Mark/Space is offering a special deal to TidBITS readers through 31-Dec-96 via the URL below - $59 for just the PageME Construction Kit (normally $79) or $99 for the PageME!/PageNOW! bundle (normally $129). [ACE]



My favorite gadget is a compact telephone cable called PocketNet. It is about two inches in diameter and one inch thick. Two RJ-11 modular (male) phone connectors pull out of it, unreeling up to 16 feet of ribbon cable to connect your laptop to the wall jack, and reeling itself in when disconnected. It is only available direct from Pilot Technologies in Minnesota for $15.95, or in bundles with additional accessories. There is something extremely satisfying about the way it retracts the cable into itself. (Don't confuse this with a similar version that has the smaller handset plugs to take up slack between a phone handset and its cradle). [Stanley Karter <>]

[This product has been renamed the CordMinder 16; the price remains the same, and details should appear shortly on the Web page below. -Geoff]


Entertainment Software


Sinkha is a multimedia graphic novel along the lines of Heavy Metal, an adult comic book, wherein a young girl is presented with the opportunity to escape the hellhole of a planet she was born on by joining some aliens, the Sinkha, who are intent on uncovering her planet's secrets.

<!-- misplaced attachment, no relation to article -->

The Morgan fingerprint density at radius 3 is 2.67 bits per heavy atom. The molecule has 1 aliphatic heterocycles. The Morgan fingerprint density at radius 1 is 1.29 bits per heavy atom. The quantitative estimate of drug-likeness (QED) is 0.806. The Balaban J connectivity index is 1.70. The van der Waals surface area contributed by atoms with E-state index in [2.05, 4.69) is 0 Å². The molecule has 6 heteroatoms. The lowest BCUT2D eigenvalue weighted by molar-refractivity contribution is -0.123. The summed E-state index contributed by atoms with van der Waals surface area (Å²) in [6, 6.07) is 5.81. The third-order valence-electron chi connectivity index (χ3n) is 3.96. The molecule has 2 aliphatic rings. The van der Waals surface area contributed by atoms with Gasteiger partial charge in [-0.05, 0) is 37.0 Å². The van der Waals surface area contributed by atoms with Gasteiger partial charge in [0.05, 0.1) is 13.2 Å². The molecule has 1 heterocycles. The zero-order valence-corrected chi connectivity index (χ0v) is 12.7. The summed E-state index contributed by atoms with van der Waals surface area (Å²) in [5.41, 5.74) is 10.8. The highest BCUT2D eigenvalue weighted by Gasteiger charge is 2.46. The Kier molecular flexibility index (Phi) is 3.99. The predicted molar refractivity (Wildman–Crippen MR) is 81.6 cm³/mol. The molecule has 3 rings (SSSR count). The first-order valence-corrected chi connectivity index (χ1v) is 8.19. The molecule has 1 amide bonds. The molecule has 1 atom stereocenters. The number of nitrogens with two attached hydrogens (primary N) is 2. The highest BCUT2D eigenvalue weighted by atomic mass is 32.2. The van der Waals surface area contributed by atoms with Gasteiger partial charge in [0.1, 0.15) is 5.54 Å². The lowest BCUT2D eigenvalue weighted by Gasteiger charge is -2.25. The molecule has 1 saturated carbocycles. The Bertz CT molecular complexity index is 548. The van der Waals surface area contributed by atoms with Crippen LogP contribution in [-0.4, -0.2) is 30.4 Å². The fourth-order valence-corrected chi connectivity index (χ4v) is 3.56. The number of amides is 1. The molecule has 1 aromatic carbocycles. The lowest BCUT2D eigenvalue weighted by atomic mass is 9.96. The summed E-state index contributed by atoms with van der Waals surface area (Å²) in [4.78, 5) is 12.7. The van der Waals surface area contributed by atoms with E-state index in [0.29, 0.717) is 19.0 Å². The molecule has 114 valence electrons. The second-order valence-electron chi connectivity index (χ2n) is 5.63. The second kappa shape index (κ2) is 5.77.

Marco Patrito, Sinkha's author, has done a great deal of impressive work for this CD. In addition to writing the story, he rendered all of the images, people, background, and spaceships, using Strata Pro. He built QuickTime VR images, along with regular QuickTime movies and music to accompany the still and moving pictures. In addition, he and his cohorts have put together a Web site which has sample images, a half dozen QuickTime VR movies, and a detailed outline of the Sinkha universe.

This CD is inexpensive, running around $30, but the story is only a fragment of a larger story, as are most products of this type. For that reason, I think the Web site is mandatory for anyone interested in this kind of production. This CD is impressive, and it is Mac-only. It's also the kind of work which you will want to share with everyone you know. I recommend it highly. [Jon Pugh <>]